Strawberries are not only delicious but also incredibly healthy for kids. Giving your kids a strawberry as a snack over biscuits or processed foods is the best choice parents can make to help kids deal with 21st-century health problems. In this blog, we will dive into the health benefits of strawberries for kids and how they help boost their immunity.
History of strawberries
Strawberries, scientifically known as Fragaria, have a history of over 2,000 years. The Romans highly valued them for their medicinal properties. They believed these fruits could cure various ailments such as kidney stones.
In the 1300s, strawberries started being cultivated in French gardens for consumption. Strawberry cultivation became prominent in the 17th century, and around the same time, settlers in North America found native strawberries growing wild.
In the 18th Century, the first strawberry hybrid “Fragaria x ananassa” was developed in France. This was a cross between strawberries from North America and Chile. This is the ancestor of the common garden strawberry we have today, known for its large berries and sweet taste.
Strawberries later gained prominence in the 19th Century. The development of transportation infrastructure enabled distribution to larger areas, increasing their popularity.
Today, strawberries are grown globally in a wide range of climates from Nordic regions to equatorial countries.
Also read : 5 Healthy Breakfast Ideas with Oats
Nutritional profile of strawberries
100 grams of strawberries contain:
32 grams of Calories
7.7 grams of Carbohydrates
2 grams of Fiber
0.7 grams of Protein
16 mg of Calcium
0.41 mg of Iron
58.8 mg of Vitamin C
13 mg of Magnesium
153 mg of Potassium
Other nutrients include:
- Vitamin A
- Vitamin E
- Vitamin K
Health benefits for kids
1) Maintains eye health
Vitamin C and potassium help in maintaining good eye health. They prevent problems like cataracts and macular degeneration. The ellagic acid and phenols, shield the eyes from damaging free radicals.
2) Protection from scurvy
Scurvy is triggered by vitamin C deficiency. It causes weakness, anemia, gum disease, and skin problems. Strawberries have high vitamin C. A cup of strawberries has approximately 150% of children’s daily requirement of vitamin C. Hence, regular consumption of this superfruit, reduces the risk of scurvy in children, boosting immunity and enhancing skin health.
3) Boosts immunity
Vitamin C strengthens infection-fighting white blood cells, boosting immunity. Flavonoids reduce the risk of common respiratory infections in children.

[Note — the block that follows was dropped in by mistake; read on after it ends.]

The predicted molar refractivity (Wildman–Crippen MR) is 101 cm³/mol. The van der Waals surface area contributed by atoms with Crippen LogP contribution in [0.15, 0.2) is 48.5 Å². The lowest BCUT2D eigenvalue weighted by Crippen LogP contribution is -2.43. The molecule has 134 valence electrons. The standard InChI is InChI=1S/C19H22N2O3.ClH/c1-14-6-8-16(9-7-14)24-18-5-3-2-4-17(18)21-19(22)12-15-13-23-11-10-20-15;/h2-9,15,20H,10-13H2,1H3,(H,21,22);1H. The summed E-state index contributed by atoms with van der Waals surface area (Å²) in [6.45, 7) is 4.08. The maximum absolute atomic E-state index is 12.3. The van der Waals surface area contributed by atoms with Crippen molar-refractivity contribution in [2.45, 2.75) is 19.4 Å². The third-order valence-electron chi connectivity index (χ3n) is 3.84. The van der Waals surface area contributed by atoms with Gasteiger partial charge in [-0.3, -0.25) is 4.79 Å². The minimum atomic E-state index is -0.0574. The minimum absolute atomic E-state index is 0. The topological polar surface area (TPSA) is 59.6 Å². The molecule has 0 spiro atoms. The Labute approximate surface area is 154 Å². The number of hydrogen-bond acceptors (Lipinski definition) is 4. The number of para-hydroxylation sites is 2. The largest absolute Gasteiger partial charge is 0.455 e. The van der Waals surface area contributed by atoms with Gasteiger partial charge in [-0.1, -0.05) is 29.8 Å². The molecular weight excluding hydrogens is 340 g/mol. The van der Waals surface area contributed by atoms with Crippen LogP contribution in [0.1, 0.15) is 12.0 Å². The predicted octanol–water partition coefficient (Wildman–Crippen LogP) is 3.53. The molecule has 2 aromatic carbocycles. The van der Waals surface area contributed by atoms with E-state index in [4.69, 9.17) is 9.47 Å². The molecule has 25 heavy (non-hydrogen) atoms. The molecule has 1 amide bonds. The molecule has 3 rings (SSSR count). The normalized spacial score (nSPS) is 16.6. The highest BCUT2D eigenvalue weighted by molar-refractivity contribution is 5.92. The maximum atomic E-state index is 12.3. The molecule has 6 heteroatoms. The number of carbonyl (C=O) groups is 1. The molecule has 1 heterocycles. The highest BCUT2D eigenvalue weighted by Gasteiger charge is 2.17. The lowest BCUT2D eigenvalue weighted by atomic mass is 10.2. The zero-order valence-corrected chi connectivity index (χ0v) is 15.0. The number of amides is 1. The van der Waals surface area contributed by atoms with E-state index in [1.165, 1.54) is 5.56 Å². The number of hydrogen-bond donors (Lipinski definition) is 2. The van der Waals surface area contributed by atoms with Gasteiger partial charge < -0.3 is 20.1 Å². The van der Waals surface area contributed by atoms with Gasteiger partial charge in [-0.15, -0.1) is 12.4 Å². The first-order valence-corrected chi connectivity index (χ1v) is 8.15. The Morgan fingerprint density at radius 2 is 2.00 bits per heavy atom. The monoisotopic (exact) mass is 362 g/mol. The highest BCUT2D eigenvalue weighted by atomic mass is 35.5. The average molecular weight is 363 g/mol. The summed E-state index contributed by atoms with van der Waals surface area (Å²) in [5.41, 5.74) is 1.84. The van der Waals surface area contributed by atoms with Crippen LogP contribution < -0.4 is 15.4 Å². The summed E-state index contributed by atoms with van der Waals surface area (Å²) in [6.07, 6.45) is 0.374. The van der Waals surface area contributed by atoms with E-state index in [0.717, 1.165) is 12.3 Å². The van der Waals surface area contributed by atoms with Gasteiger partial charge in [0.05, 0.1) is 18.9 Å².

4) Protects against cancer
Phytonutrients like quercetin, anthocyanins, and kaempferol fight cancer cells. Ellagic acid slows cancer cell growth. Studies show strawberries may reduce the risk of oesophagal, skin, breast, lung, and bladder cancers.
5) Helps in digestion
Dietary fibres are essential in maintaining a healthy gut which is vital for the immune system. Since a large percentage of immune cells exist in the gut wall, a healthy gut populated by beneficial bacteria better supports the immune system function.
These fibres serve as fuel for beneficial gut bacteria, helping improve their usefulness in the body’s immune response.
6) Improve brain health
The antioxidants improve brain health by reducing stress and inflammation in the brain. The flavonoids and anthocyanins enhance memory and learning.
Also read : 10 Tips to Get Kids to Eat Fruits
Including strawberries in children’s diet
Below are some ways in which you can make strawberries a part of your children’s diet and let them reap the nutritious benefits.
1) Include it in their breakfast:
You can start by including strawberries in their breakfast. Sliced strawberries can be a great addition to cereals, oatmeal, or pancakes. If your child is a fan of dairy, topping yoghurt or cottage cheese with bite-sized strawberries can make for a tasty combination.
Strawberries can be given either raw or included in salads during lunchtime. A classic strawberry spinach salad can be a new favourite with kid-friendly dressings. For children who love sandwiches, strawberry jam or even slices blended with cream cheese can be a delightful variation. Below is a recipe for Strawberry Spinach salad:
Add spinach and strawberries to a bowl. Add almonds. Mix vinegar, oil, salt and pepper, pour this dressing over the salad and toss well.
After-school snacking is another opportunity to include strawberries into their diet. Strawberries dipped in a little dark chocolate or mixed with other fruits in a smoothie can be a hit. Also, consider including strawberries in your baking – strawberry muffins or strawberry-infused banana bread can add a nutritious burst of flavour. Below is a recipe for Strawberry smoothie:
Add strawberries, honey and yoghurt into a blender and blend until smooth. Serve chilled.
4) Keep them frozen:
Frozen strawberries can serve as ideal alternatives when fresh ones are not available. They are equally nutritious and can be used in numerous recipes, such as smoothies or fruity popsicles. Below is a recipe for Strawberry yoghurt bars:
Whip Greek Yogurt with honey. In a baking dish, add a portion of the yoghurt and spread out evenly. Top with strawberries. Create more such layers. Freeze for a few hours. Cut into pieces and serve.
Also read : Top 9 Brain Foods for Studying
EuroSchool encourages a balanced and nutritious diet for children. Given the health benefits, we believe strawberries can be a healthy and tasty addition to a child’s diet. We further promote healthy eating habits among children by including nutritious fruits such as strawberries in their menu options and educational activities as well.